Gentlemen Bushrangers

While some writers may wish to state otherwise, Michael and his gang were known to act gentlemanly and respectfully around the women and men whose company they found themselves in. As James Calder himself states, “none of these pillaging’s were attended with personal violence of any kind…Howe disliked unnecessary violence, and though he sometimes threatenedContinue reading “Gentlemen Bushrangers”

A Rascally Letter

On the 27th of November 1816, while John Yorke was riding from Port Dalrymple to Hobart Town, he found himself bailed up by Michael Howe and his gang at York Plains. Michael had a letter he wanted given to Lieutenant-Governor Davey, written in gang member Peter Septon’s hand, which in it saw Michael complaining ofContinue reading “A Rascally Letter”

The Solitary Outlaw

“Being now unaccompanied by anyone, his solitary life in the woods must have been wearisome and wretched beyond expression, and to add to the misery of his situation, he was now often chased for his life by the black natives, as was proved by a kind of journal he kept, that was found in hisContinue reading “The Solitary Outlaw”

A Sister Remembered

Being a transported convict, Michael had been torn away from his family and his home in Pontefract, Yorkshire. Within his journal and on the fly leaf of the gardening book he carried with him, Michael wrote of one family member in particular, his beloved sister Mary. Within the gardening book, he recorded her birthday inContinue reading “A Sister Remembered”

The Fight at the Fat Doe River

During the final months of his life in 1818, Michael Howe was pursued and almost captured by James McGill, nicknamed ‘big McGill’ and Musquito an aboriginal tracker from New South Wales, close to the Clyde, then called the Fat Doe River. After robbing a stockman’s hut of ammunition, clothing and food, Michael was tracked byContinue reading “The Fight at the Fat Doe River”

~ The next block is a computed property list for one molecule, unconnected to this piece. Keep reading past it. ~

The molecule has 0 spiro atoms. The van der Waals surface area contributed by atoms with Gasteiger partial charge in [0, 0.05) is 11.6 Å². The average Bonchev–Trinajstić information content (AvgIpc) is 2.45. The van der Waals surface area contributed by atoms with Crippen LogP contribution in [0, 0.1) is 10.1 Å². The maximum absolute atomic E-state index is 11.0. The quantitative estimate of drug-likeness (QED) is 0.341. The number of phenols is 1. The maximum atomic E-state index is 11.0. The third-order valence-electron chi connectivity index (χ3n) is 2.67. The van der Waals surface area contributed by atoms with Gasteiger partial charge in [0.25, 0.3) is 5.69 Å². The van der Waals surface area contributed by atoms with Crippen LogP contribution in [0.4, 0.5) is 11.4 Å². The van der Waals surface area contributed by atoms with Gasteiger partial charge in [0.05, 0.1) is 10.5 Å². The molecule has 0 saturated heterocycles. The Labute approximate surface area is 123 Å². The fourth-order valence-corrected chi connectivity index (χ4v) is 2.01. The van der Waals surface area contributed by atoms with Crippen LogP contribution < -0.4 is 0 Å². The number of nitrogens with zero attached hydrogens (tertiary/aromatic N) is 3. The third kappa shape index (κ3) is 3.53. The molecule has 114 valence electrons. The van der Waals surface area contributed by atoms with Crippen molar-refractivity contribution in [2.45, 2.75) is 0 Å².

A Bloody Day in October 1818

Being desperately low of ammunition and supplies, Michael had appealed to Warburton for help, having been told by the hunter he could fetch all he needed from Worrell, a stockman for Edward Lord. Feeling uncertain at this plan, Michael requested Warburton to fetch the supplies for him, but of course, the hunter refused. It tookContinue reading “A Bloody Day in October 1818”

A Chance Encounter at Jericho

It was around Jericho that a party of soldiers came upon Michael Howe and Mary Cockerill. Shots were fired between Michael and the advancing soldiers and he was forced to abandon his knapsack, blunderbuss and beloved gardening book, in order to hasten his retreat into a thicket. It was said Mary fell behind as sheContinue reading “A Chance Encounter at Jericho”

A Visit to Thomas Seals

On Thursday the 5th of July 1816, Michael Howe, Peter Septon, James Geary, Richard Collyer and George Jones visit the hut of Thomas Seals at Broadmarsh. Finding Seals outside, Michael covers the man with his musket and demands to know who else is inside. Seals raises his arms, telling Michael there is no one insideContinue reading “A Visit to Thomas Seals”

Michael Howe and Thomas Davenport

In the months before his death in October 1818, Michael was accused of murdering Mr Stanfield’s assigned servant Thomas Davenport, while the man was in the highlands hunting kangaroos. On the third day of the trip, his dogs returned home without him and a search was conducted but returned no success. During a meeting withContinue reading “Michael Howe and Thomas Davenport”

Kangaroo Hide and its Uses

For Michael Howe and his gang, the skin of the Eastern Grey (Forester) Kangaroo served many varied and important uses, with a quantity of kangaroo skins, needles, thread and a thimble being found at their hut near the Fat Doe River, now called the Clyde, in early 1815. Firstly, it could be made into caps,Continue reading “Kangaroo Hide and its Uses”